Will you have a howling good time with this 8-movie werewolf franchise?

I’m not going to go into depth about The Howling from 1981, because it’s a classic, and shame on you if you haven’t seen it. Yes, I’m totally horror shaming!

It is director Joe Dante’s horror masterpiece, stars Dee Wallace, has her hunky hubby Chris Stone as her man, and gives us a brief glimpse of part of his ass—just enough to make my adolescent hormones rage back then. Being a gay teen in the 80s called on desperate measures.

The terrifying werewolf moments broke new ground in werewolf transformation scenes, also delivering a blueprint for werewolf design that is still used today in the most effective lycanthrope films. Could any sequels ever live up to the legacy of such perfection? Let’s find out.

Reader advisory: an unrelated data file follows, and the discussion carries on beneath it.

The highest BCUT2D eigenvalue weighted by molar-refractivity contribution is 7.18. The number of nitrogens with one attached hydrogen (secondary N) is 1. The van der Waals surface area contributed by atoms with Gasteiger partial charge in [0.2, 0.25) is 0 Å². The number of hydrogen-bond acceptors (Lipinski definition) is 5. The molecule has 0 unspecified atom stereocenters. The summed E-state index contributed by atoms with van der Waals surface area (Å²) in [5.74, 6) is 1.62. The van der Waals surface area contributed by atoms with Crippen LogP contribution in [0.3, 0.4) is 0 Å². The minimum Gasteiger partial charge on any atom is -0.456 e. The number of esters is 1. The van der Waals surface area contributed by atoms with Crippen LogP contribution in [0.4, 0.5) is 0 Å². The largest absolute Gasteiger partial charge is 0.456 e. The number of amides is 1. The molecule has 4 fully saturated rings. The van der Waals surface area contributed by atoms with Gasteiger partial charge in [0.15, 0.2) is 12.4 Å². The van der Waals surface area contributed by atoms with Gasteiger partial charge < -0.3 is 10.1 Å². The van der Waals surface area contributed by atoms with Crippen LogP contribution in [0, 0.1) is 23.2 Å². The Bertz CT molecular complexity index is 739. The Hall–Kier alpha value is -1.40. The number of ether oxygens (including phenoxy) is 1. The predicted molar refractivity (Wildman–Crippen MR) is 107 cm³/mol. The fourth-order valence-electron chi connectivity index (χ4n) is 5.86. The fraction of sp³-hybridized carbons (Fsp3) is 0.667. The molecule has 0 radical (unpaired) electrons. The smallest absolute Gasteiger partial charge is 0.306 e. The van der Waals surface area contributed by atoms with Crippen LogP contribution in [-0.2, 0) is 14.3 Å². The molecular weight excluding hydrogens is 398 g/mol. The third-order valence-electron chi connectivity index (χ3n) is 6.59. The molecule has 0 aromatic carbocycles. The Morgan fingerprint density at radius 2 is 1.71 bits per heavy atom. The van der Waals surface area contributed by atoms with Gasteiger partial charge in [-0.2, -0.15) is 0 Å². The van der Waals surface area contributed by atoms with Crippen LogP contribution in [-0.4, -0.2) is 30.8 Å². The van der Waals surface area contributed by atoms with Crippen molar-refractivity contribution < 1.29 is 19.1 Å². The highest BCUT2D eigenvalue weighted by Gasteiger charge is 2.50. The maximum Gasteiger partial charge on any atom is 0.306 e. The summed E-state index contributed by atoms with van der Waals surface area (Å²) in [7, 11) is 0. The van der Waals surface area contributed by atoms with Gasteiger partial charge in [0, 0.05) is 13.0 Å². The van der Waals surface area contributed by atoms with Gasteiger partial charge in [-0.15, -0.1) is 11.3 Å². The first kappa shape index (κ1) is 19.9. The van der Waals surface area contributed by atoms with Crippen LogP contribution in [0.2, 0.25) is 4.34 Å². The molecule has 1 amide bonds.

Look, I have nothing against a travesty of a Howling movie (that’s why I have all of them in my collection), but this abomination should never have been green-lighted as a direct sequel to the original game changer.

It comes to us from the director of The Beast Within and Communion…so it really should have been better. Meanwhile, Gary Brandner, author of the original The Howling novel trilogy, apparently started working on the screenplay, but things didn’t work out so he was relieved of his duty.

The film begins at the funeral of the Dee Wallace character—with the body in the coffin played by a different actress, where her brother—the hottie from Sssssss—and a reporter Dee worked with are approached by Christopher Lee.